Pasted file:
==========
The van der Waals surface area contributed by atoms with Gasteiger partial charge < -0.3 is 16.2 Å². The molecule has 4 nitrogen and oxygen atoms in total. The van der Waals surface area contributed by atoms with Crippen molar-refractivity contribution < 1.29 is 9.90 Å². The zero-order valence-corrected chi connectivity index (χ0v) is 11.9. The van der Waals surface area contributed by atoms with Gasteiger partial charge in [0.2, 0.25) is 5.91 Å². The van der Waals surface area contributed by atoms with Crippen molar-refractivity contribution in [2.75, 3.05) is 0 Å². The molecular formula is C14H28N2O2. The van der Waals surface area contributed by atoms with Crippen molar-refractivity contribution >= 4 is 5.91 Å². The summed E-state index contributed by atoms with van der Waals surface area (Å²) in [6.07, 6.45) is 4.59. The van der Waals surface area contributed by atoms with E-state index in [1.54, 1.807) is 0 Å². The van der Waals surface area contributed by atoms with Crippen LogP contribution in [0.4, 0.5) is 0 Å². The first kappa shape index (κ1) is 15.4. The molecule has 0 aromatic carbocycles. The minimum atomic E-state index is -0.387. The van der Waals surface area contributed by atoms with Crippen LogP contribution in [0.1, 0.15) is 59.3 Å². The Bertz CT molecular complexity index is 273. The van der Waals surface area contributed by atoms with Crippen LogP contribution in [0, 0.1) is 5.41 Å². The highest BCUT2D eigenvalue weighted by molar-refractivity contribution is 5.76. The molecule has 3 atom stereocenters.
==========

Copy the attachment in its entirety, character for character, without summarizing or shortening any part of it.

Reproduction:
The van der Waals surface area contributed by atoms with Gasteiger partial charge < -0.3 is 16.2 Å². The molecule has 4 nitrogen and oxygen atoms in total. The van der Waals surface area contributed by atoms with Crippen molar-refractivity contribution < 1.29 is 9.90 Å². The zero-order valence-corrected chi connectivity index (χ0v) is 11.9. The van der Waals surface area contributed by atoms with Gasteiger partial charge in [0.2, 0.25) is 5.91 Å². The van der Waals surface area contributed by atoms with Crippen molar-refractivity contribution in [2.75, 3.05) is 0 Å². The molecular formula is C14H28N2O2. The van der Waals surface area contributed by atoms with Crippen molar-refractivity contribution >= 4 is 5.91 Å². The summed E-state index contributed by atoms with van der Waals surface area (Å²) in [6.07, 6.45) is 4.59. The van der Waals surface area contributed by atoms with E-state index in [1.54, 1.807) is 0 Å². The van der Waals surface area contributed by atoms with Crippen LogP contribution in [0.4, 0.5) is 0 Å². The first kappa shape index (κ1) is 15.4. The molecule has 0 aromatic carbocycles. The minimum atomic E-state index is -0.387. The van der Waals surface area contributed by atoms with Crippen LogP contribution in [0.1, 0.15) is 59.3 Å². The Bertz CT molecular complexity index is 273. The van der Waals surface area contributed by atoms with Crippen LogP contribution in [0, 0.1) is 5.41 Å². The highest BCUT2D eigenvalue weighted by molar-refractivity contribution is 5.76. The molecule has 3 atom stereocenters.